Background Psoriasis is a chronic autoimmune disorder frequently associated with arthritis (PsA). Alarmins S100A8 (myeloid related protein, MRP8) and S100A9 (MRP14), expressed in granulocytes, monocytes and activated keratinocytes, are highly up-regulated in psoriatic skin and synovium. Analysis of mice that are deficient for S100A9 demonstrated a pivotal role of these proteins for many inflammatory diseases (1). Notably, although S100a8 mRNA remains unchanged in S100A9-deficient (S100A9-/-) mice, S100A8 protein expression is abrogated, thus generating a functionally double knockout mouse model (3). Moreover, these mice show reduced inflammatory activities in several mouse models of infection and inflammation. Recently we generated doxycycline-inducible human TNFa–transgenic mice (ihTNFtg) which display the major features of inflammatory arthritis with fore paws being prominently affected (2).
Objectives To investigate the role of S100A8/S100A9 on the disease progression during TNFα-mediated psoriatic-like arthritis.
Methods hTNFα was induced in ihTNFtgxS100A9-/- mice by doxycycline and alterations of body weight, paw swelling and grip strength were examined compared to ihTNFtg mice. In addition, 18F-FDG whole body PET scans were performed to quantify inflammation in these mice. S100A8 expression was analysed in various organs, skin, BMC and blood cells by IHC, Western blotting and FRI.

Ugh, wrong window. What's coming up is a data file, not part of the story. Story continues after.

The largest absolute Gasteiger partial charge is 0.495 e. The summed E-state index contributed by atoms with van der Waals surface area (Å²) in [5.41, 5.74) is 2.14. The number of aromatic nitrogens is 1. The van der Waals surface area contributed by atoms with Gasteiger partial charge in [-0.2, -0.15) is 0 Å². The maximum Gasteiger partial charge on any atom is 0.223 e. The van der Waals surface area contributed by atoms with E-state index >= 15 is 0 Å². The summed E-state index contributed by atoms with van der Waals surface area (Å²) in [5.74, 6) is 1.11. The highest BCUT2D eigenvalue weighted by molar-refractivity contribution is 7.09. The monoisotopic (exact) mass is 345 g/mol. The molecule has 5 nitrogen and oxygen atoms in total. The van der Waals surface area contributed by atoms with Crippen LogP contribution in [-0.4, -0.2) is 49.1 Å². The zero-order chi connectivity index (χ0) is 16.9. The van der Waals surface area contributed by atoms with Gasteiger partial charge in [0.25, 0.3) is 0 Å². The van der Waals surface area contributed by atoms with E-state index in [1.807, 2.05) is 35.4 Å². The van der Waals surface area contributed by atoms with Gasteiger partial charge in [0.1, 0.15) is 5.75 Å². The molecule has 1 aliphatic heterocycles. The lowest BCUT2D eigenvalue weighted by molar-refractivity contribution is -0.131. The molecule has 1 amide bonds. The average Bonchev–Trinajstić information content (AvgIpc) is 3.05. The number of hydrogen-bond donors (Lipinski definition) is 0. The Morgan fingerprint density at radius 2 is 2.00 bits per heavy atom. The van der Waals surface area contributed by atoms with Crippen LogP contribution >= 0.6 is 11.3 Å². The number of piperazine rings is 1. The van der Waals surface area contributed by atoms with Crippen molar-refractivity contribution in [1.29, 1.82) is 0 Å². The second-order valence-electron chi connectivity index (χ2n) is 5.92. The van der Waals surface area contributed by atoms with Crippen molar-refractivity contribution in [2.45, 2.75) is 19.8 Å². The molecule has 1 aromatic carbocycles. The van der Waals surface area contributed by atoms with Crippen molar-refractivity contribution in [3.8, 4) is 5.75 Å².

Results Unexpectedly, we observed an enhanced disease progression in ihTNFtgxS100A9-/- mice as loss of body weight and grip strength, increased paw swelling and cartilage destruction compared to ihTNFtg mice. Moreover, 18F-FDG-PET imaging also illustrated an increased inflammatory activity mainly in DIP joints and organ impairment. Interestingly, we clearly saw a re-expression of pro-inflammatory S100A8 protein in bone marrow, blood, skin and nail keratinocytes.
Conclusions We hypothesize that in the absence of its binding partner S100A9, constitutively active S100A8 homodimers aggravate TNFα-mediated psoriatic-like arthritis. Our data indicate a complex S100A8/S100A9 regulatory mechanism of an alarmin-driven inflammation.
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Disclosure of Interest None declared